Monday, March 16, 2009
Viking Apron Dresses--Early Experiments With Gored Designs
Now that I have a blog where I can easily post images, I intend to start by featuring some completed projects I have only discussed previously on other people's web sites.
One of my long-standing projects is to make a Viking apron dress for each major theory of apron dress design. Since these projects are complete, I can post them with a minimum of time and effort.
The first ones I made out of cottons and synthetic fabrics back in the 1990s, when I had no good sources for wools and linens and relatively little knowledge about Viking era costume. The one on the left, in cotton denim, was an early attempt to make a semi-fitted apron dress, based on the Hedeby harbor find. It originally had wide straps; I later created narrow single straps with loops to better match our knowledge of other apron dress finds.
Another early effort (seen here on the right) was based on a long rectangle, with right-triangle-shaped gores sewn on either end, creating a trapezoidal piece which was then sewn into a tube and had darts sewn into it. The most interesting property this dress has is that, if I had made it longer, it likely would have a short train--reminiscent of period artwork. Again, this dress had wide straps that I narrowed later on. It is made from a mystery polyester that is meant to imitate linen. Both dresses are machine sewn; even the trim is sewn on by machine. The seams are only partly finished; I wasn't very good with seam finishing, back then.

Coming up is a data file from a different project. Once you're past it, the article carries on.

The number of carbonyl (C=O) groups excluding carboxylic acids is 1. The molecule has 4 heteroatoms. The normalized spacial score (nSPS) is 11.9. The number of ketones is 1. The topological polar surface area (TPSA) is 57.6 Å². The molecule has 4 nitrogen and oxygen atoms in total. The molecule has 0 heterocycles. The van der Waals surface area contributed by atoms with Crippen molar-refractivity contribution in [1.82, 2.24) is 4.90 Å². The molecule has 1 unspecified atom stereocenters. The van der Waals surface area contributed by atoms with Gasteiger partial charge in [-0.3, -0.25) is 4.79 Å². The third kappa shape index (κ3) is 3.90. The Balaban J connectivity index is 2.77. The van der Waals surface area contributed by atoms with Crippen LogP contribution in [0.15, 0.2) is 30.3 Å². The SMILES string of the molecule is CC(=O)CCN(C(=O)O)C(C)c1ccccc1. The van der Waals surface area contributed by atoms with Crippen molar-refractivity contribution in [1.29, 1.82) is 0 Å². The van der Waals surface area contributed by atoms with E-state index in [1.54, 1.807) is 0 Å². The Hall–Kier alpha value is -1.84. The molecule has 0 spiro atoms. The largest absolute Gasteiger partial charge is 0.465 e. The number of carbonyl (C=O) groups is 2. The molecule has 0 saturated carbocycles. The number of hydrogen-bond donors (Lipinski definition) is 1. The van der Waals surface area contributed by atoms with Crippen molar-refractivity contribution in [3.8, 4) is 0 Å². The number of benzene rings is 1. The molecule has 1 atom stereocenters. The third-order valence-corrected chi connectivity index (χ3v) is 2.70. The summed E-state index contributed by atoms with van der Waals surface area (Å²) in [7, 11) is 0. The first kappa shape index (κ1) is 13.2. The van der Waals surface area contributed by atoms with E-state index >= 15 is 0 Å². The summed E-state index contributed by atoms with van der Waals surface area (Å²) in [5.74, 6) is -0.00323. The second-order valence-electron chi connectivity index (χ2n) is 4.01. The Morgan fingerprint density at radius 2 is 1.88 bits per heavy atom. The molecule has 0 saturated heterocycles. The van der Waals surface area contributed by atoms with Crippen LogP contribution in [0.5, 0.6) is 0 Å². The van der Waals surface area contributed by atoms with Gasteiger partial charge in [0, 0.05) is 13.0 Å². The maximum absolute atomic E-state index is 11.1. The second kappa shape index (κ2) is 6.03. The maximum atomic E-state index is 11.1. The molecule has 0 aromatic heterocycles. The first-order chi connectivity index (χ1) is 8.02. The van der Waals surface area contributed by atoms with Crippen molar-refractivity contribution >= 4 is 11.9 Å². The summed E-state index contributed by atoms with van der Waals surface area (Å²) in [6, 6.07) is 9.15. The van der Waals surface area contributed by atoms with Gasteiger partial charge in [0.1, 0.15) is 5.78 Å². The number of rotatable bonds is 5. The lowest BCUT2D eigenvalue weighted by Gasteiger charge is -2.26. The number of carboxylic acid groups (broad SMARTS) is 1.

I'll talk about some of my other apron dresses in other posts.
CONTENT EDIT: All of the photos are clickable for a larger version. In some cases, the larger version has a lot more detail. In others, it doesn't because the original was crappy. I apologize in advance for photo quality. My current digital camera is pretty good (it's a Canon Power Shot A540), but almost all of the photos were taken by either me or my husband, Eric, and neither of us are photographers. :-)